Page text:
| Quote #4
A wys wyf, if that she can hir good,
A wise wife will tell her husband that "the cow is wood," or the crow is crazy. This statement refers to stories common at this time period, of which Chaucer's "Manciple's Tale" is one, in which speaking birds tell a husband about his wife's unfaithfulness. The Wife is saying that it's in a woman's best interest that her husband never find out about her unfaithfulness.
| Quote #5
Thou seyst, som folk desiren us for richesse,
The Wife's point here is that women are damned if they do and damned if they don't; no matter what a woman is or does, men will always view her as potentially desired by other men. The reference to a castle wall that men are trying to "keep" emphasizes the way in which men treat women as property.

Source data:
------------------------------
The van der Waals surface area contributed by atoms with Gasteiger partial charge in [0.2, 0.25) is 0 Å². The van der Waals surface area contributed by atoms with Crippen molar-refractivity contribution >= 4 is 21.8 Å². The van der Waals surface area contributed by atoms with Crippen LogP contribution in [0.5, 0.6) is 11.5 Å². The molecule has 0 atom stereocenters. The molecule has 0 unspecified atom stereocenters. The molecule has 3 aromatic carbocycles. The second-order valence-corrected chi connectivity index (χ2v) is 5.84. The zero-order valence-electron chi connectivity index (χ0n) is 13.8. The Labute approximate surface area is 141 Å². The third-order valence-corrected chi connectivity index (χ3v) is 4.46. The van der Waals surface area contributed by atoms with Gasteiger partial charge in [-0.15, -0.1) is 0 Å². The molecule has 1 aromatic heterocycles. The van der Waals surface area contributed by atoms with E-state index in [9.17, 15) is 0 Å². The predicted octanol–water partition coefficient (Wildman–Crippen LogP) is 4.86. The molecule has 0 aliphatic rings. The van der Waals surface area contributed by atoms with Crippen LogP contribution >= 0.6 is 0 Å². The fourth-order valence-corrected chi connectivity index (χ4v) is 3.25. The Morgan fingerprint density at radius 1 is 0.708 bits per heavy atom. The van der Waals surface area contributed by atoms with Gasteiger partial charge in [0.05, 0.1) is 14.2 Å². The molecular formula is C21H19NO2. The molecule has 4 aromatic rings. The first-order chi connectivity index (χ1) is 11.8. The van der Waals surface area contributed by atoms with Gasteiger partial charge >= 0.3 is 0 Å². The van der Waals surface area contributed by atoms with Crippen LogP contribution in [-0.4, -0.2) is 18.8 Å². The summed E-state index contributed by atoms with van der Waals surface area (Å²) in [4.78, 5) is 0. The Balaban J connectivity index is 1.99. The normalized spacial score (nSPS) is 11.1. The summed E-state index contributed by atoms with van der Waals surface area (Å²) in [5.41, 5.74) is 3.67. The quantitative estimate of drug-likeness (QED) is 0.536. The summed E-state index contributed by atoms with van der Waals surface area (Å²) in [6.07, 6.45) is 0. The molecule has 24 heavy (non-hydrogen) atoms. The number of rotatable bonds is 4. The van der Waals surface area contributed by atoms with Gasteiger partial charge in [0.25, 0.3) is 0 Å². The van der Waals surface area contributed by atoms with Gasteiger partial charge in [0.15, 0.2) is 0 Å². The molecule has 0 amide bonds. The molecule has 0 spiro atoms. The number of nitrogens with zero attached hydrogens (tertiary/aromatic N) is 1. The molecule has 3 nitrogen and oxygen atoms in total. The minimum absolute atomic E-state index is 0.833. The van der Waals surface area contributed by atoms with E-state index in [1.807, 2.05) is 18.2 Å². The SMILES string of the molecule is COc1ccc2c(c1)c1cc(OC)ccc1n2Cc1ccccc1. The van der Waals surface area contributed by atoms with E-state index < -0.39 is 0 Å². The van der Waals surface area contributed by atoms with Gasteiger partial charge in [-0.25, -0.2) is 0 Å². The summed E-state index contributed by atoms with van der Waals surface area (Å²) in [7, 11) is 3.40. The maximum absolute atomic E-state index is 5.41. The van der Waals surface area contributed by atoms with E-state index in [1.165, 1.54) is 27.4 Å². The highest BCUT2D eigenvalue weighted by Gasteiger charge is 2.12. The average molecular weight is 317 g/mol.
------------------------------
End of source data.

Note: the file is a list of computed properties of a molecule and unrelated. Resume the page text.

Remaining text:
| Quote #6
And if that she be foul, thou seist that she
This statement continues the women-are-damned-if-they-do-damned-if-they-don't argument the Wife has just made with the notion that even ugly women are un-"keep"-able. It also continues the objectification of women by comparing a woman to a spaniel (a kind of dog).